India says it has become the "fastest country in the world" to administer more than 100 million doses of coronavirus vaccines, amid a deadly second wave of infections. It achieved the feat in 85 days, whereas the US took 89 days and China 102 days, the health ministry said. But the country reported a record daily increase of over 150,000 cases - and more than 800 new deaths - on Sunday.
A uniformed Black Army officer was held at gunpoint and pepper-sprayed during a traffic stop. Second lieutenant Caron Nazario filed a lawsuit against the 2 Virginia officers involved. In a complaint, Nazario said they gave conflicting orders and he was worried he would be murdered.
She shared a photo of herself Monday wearing a hooded sweatshirt with the phrase: “My Body, My Sweat, Your Tears. Then 11-year-old Montana Breseman — who goes by the name Jordan — disappeared from River Ridge Middle School in New Port Richey, which is near Tampa, said the Pasco County Sheriff's Office. Pasco County Sheriff Chris Nocco pleaded with the community Monday night for help in finding the girl, who was last seen around 11 a.m.
Brooklyn Center police banned tear gas and other crowd control measures in a new ordinance. Minneapolis is grappling with protests after the fatal shooting of Daunte Wright at a traffic stop. The Brooklyn Center police passed an ordinance banning tear gas and other crowd control tactics, but it was not long before they ended up breaking their own rules.
These fantastical homes range from a 64,000-acre Texas ranch to an oceanside estate in the south of France Originally Appeared on Architectural Digest
As the Duke of Cambridge and the Duke of Sussex released very different tributes to their grandfather within 30 minutes of each other on Monday, it was impossible to resist reading between the lines. William's 173-word missive was the first to drop on the Kensington Palace website at 2pm, paying tribute to "a century of life defined by service". Praising his grandfather as an "extraordinary man and part of an extraordinary generation", the seemly eulogy gave a nod to the Duke of Edinburgh's "infectious sense of adventure as well as his mischievous sense of humour".
AUSTIN – U.S. Sen. John Cornyn, R-Texas, drew attention Monday for a series of tweets on President Joe Biden's media strategy, asking if the president "is really in charge." Cornyn, quoting a Politico article about Biden's media presence, shared the article Monday: "The president is not doing cable news interviews. Tweets from his account are limited and, when they come, unimaginably conventional.
Insider spoke with an officer who recently left the Minneapolis Police Department. A cardiologist testified Monday that Floyd from a "cardio pulmonary arrest" caused by the "position that he was subjected to." A former Minneapolis police officer told Insider that Derek Chauvin violated protocol while kneeling on George Floyd's neck for several minutes last year but that he didn't think the officer's actions led to Floyd's death.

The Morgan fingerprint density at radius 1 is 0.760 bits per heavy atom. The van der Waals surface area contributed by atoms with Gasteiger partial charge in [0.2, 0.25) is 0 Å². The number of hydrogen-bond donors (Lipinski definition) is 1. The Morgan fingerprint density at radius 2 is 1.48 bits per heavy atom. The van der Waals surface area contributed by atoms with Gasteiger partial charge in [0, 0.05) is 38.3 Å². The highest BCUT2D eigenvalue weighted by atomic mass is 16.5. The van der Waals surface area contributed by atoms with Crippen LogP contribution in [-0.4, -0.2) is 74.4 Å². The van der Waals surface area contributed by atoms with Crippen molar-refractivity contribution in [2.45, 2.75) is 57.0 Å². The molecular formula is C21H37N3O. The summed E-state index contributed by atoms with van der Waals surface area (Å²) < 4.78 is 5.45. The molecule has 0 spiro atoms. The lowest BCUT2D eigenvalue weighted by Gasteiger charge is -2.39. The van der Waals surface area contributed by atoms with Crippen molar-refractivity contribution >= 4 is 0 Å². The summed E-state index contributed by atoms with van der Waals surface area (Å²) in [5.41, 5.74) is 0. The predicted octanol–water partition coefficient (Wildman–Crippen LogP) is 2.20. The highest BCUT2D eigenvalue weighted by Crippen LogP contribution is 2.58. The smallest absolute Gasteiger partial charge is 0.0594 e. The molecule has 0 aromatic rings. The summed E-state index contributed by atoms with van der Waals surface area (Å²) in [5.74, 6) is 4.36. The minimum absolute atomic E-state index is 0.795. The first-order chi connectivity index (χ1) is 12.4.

Daunte Wright was stopped by police and cited for having an object hanging from his rearview mirror. The ACLU said the rearview mirror law is used disproportionately against Black drivers. Police said Monday that officers pulled over Daunte Wright for a minor traffic violation before events escalated and an officer shot the 20-year-old dead.
A Florida judge denied a motion to keep certain evidence out of public view in the case of a Pennsylvania spring breaker who investigators say was raped and drugged and later found dead.
As Prince Harry boarded a plane from Los Angeles to London, we can only imagine the inner turmoil he must have felt as he prepared for the long and lonely journey home. Prince Philip's death may have prompted an outpouring of national gratitude and affection, but the question now is whether it can cement the deep fissures within the House of Windsor itself. Not to mention following reports, via Gayle King, a US news anchor and friend of Meghan, that private telephone calls between the California-based prince and his father and brother had been “unproductive” - disclosures said to have gone down badly at the Palace.
The claim: The government spent nothing on housing for National Guard troops but millions on shelter for migrants The influx of migrants crossing the southern border has become a focal point of President Joe Biden's administration. The president has received criticism for extending former President Donald Trump's policy to house unaccompanied migrant children in what some view as close quarters, USA TODAY reported. A March 24 Facebook post suggests a disproportionate amount is being spent to house the migrants — called "illegal immigrants" in the meme.
“There’s no ‘both sides of the debate’ when it comes to active voter suppression.”
“Companies that do this ooze contempt for their own customers and employees who are not in the leftmost quarter of opinion.”
“The truth is that Fortune 500 companies were never taking moral stances from the goodness of their corporate hearts.”
“The truth is, the companies hold the cards…If companies stick to their guns, Georgia is likely to back down as well.”
“When a company folds to the unfounded outrage of a few misinformed nuts, they are forever at the mob’s beck-and-call.”